And much like everything else, the real use of voice acting needs to be focused on playing to the medium’s strength rather than trying to co-adopt techniques from elsewhere wholesale without any concern for its impact on the product. This brings me to the reason why I loathe seeing voice acting. In role-playing games–a genre that’s already well beyond a movie’s experience as those that are twenty hours in length are generally considered “too short”–the addition of full voice acting for every character heavily detracts from the main draw of the game. For every line that needs to be voiced, there is way more than a dozen of lines that have to be cut due to file size and cost of production reasons. Voice acting really bloats the memory usage of a game and pushes against the technological limits that our current computers can maintain. It also puts monetary strain on developer’s budgets that now have to pay actors for every line delivered. So, to increase the ever popular “immersion” of a play, the developer must sacrifice options and length.
If I’m ever given a choice between depth of experience or “ermersion,” well I think my choice would be rather clear.
The irony, of course, is that people always bemoan how the modern role-playing games are often filled with cliches and shallow plots. Well, part of the reason for this is your demands to have everything voice necessitates that your options are extremely reduced down to an inconsequential option between three “attitudes” that all say the same but let you say it nicely, neutrally, or dickishly.
However, even if we were somehow able to handwave away the practicality of voicing every piece of dialogue and somehow made it a non-issue (whether through the magic of technology or accepting that unvoiced is superior) it, ultimately, wouldn’t address why video game stories can’t compete with novels.
The real reason plots are paper thin and contradictory while characters are shallow and stereotypical is because there is no environment in the video game industry for producing great stories. Unlike a novel where the focus is placed primarily on character interactions, motivations and world pressures, the onus first and foremost for games is being games. Thus, the majority of the development is placed on rendering and bringing to life all the game systems, physics, lightning and technical doodads that bring a digital environment to life. We’re looking at an industry that has teams of hundreds of people working to create a project. How many of those are going to be writers? Probably less than 1%.
And if we chose to solely focus on role-playing games, the genre that arguably has the most people working as writers in it, things become even more bleak. While we will have more people working together to give words to voices scattered all across the wasteland, the sheer organizational and manpower requirements necessary to fill them all with good voices is practically impossible. The reason that novels work is because there are few “cooks in the kitchen” so to speak. You can keep consistent voice and tone when you have one or two people overseeing it. When you need three writers just to fill one city and start including the writers that are tasked with creating the companion characters, major quests, major locations, minor locations, minor quests, primary villains and whatnot… well the number of competing voices starts to create a traffic jam of different hands in the pot.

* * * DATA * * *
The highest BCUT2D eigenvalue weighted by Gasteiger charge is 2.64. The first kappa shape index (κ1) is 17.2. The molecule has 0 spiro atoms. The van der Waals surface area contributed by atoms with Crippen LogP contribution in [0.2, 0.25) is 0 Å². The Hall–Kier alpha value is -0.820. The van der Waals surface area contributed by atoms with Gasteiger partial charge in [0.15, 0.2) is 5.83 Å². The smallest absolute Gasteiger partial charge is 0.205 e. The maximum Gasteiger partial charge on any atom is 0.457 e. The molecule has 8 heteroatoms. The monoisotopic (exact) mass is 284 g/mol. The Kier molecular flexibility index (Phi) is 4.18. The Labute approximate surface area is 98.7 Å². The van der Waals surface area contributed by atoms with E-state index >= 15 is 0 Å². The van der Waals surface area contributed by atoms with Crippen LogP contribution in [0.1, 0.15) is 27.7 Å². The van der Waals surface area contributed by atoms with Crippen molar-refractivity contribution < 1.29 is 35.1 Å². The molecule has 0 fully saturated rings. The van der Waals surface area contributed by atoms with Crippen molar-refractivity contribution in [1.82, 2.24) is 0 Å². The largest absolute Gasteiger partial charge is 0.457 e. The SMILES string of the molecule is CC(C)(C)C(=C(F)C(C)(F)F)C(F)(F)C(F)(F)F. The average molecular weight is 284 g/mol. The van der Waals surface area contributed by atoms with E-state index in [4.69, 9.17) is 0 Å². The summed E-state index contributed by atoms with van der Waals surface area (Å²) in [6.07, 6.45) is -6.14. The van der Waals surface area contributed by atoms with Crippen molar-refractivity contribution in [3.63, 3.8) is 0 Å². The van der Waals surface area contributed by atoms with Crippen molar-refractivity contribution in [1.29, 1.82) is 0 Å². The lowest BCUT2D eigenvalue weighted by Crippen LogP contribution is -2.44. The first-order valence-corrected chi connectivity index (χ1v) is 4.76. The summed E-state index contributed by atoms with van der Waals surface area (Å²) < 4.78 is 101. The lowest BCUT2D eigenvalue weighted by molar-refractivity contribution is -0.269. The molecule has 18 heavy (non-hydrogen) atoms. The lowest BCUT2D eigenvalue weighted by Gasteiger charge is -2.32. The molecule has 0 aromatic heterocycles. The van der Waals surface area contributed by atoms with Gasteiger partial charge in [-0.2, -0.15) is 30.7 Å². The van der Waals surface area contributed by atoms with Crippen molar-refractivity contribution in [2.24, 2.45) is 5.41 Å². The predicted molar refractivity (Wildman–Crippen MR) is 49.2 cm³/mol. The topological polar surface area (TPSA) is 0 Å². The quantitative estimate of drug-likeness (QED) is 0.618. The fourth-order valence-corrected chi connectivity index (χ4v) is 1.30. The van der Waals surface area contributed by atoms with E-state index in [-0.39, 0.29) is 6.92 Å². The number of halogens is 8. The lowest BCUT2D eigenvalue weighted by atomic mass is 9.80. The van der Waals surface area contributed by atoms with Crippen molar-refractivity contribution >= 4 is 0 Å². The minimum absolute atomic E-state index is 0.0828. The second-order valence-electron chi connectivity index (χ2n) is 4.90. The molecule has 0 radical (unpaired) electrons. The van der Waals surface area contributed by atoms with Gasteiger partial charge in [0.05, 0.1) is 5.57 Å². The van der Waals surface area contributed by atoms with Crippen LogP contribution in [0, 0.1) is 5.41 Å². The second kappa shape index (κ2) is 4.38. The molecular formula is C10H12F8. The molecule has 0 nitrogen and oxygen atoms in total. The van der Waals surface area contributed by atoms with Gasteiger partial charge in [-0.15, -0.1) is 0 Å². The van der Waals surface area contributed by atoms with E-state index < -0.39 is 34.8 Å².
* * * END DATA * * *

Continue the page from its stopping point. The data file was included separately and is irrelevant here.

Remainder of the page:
So, yeah, I’m disappointed to see Bethesda opt to create their new game with a voiced protagonist because it places an emphasis on writing that they never were capable of achieving in the first place. Having actors try in vain to bring non-nonsensical writing to life simply makes the experience awkward. On the other hand, Bethesda doesn’t really have the ability to make a strong story experience without voice acting either so it’s really a moot issue in the end.
So what’s the solution? Ultimately, I don’t know. I know I’ve been scaling back my expectations and I’m no longer looking for improvement in narrative and writing within video games. I think that expectation was wrong in the first place. I’ve ranted before about how the nature of television creates poor story structure and it’s unfortunate that video games share a similar fate. This isn’t to say some of it can’t be interesting, however. I still enjoy Obsidian’s work and there are a handful of talented writers in the industry. The simple fact is, however, when someone says they want a game with a “good story” and I hear a person reply back with “well, read a book” I don’t think I’m going to argue that response.
Our expectations for what makes a good story simply cannot be met in a digital space. However, I do think there is room to grow. The one element that video games beat out all other mediums is in that dreaded “immersion” factor. Nothing else lets you get in there, get your hands dirty and shift the pieces around quite like video games do. So, perhaps in the future there will be a way to really deliver some truly reactive and compelling writing. Until then, however, I think we’re going to have to simply smile and enjoy the few nuggets that appear and get repeated over and over again.
Because war, war never changes.